This absorbing techno-thriller follows the author's established pattern of fast action in the air and on the ground, its hard-driving protagonists equipped with an arsenal of futuristic hardware. Patrick McLanahan is back again, this time as air force major general in charge of the First Air Battle Force, a secret experimental unit with the controls to a jackpot of high-tech toys, among them air-retrievable bomb-carrying drones, venerable B-52s packing brand-new, high-powered lasers, and B-1s (called Vampires) capable of carrying out unmanned missions. Supporting McLanahan are a respectable company of the other continuing characters in the author's air force saga, which has acquired (like Clancy's Jack Ryan volumes) some of the attributes of an alternate history. These include Rebecca Furness, with her first star; maverick Daren Mace, still under a cloud and still in love with Rebecca; cigar-smoking acting Secretary of State Maureen Hershel; and charismatic ex-President Kevin Martindale. All collide when a Taliban raid into Turkmenistan leads to the overthrow of the Russian-backed Turkmen government. Eager to set things right, the Russian chief of staff engineers a military coup in Russia, pumping up the threat of war between Russia and the U.S. At the end, Brown (Wings of Fire, etc.) has deftly set up his next book, with Turkmenistan ruled by Jalaluddin Turabi, a former Taliban bandit and now a budding statesman, while the Russians bare their fangs over the not-unexpected destruction of their bombers by the Air Battle Force. Brown fans will declare this a page-turning delight.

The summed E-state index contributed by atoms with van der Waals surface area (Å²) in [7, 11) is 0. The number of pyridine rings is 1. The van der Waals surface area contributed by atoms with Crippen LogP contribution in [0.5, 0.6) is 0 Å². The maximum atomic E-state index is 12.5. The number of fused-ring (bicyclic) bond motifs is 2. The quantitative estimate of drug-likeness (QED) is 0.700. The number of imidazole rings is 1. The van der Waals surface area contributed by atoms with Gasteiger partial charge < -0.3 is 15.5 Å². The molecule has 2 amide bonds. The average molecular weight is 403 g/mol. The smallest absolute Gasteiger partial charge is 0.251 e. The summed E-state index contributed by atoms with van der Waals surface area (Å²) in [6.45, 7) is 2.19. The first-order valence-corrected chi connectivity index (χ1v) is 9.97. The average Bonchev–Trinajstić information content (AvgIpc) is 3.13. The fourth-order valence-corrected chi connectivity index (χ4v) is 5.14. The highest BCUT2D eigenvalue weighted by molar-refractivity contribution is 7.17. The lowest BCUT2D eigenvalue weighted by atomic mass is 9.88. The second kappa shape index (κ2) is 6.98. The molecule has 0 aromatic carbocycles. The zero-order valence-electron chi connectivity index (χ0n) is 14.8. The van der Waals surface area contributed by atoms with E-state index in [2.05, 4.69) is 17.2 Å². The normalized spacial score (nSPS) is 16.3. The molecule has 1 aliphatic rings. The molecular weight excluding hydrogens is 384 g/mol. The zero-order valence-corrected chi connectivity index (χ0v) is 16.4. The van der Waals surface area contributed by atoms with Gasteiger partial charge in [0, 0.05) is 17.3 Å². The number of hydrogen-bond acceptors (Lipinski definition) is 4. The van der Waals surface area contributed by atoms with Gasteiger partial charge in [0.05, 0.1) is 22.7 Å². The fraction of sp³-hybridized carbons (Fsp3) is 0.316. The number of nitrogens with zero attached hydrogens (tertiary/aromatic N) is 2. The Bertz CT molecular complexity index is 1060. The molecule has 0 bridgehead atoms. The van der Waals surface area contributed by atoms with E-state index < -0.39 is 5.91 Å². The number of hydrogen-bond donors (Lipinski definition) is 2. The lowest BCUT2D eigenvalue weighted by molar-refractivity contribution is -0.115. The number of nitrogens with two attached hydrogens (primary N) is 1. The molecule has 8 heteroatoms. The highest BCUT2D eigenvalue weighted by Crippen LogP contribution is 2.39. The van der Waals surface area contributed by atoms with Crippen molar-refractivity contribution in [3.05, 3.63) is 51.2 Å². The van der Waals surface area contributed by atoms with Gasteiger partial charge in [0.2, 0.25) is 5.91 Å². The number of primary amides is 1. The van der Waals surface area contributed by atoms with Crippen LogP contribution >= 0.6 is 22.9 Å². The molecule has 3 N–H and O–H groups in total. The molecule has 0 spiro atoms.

Copyright 2003 Reed Business Information, Inc. --This text refers to an out of print or unavailable edition of this title.


'Clancy's got serious company.' New York Daily News 'When a former pilot with years of experience turns his hand to writing thrillers you can take their authenticity for granted. His writing is exceptional and the dialogue, plots and characters are first-class... far too good to be missed.' Sunday Mirror 'Dale Brown is a superb storyteller.' Washington Post 'The best military adventure writer in the country.' Clive Cussler --This text refers to an alternate Paperback edition.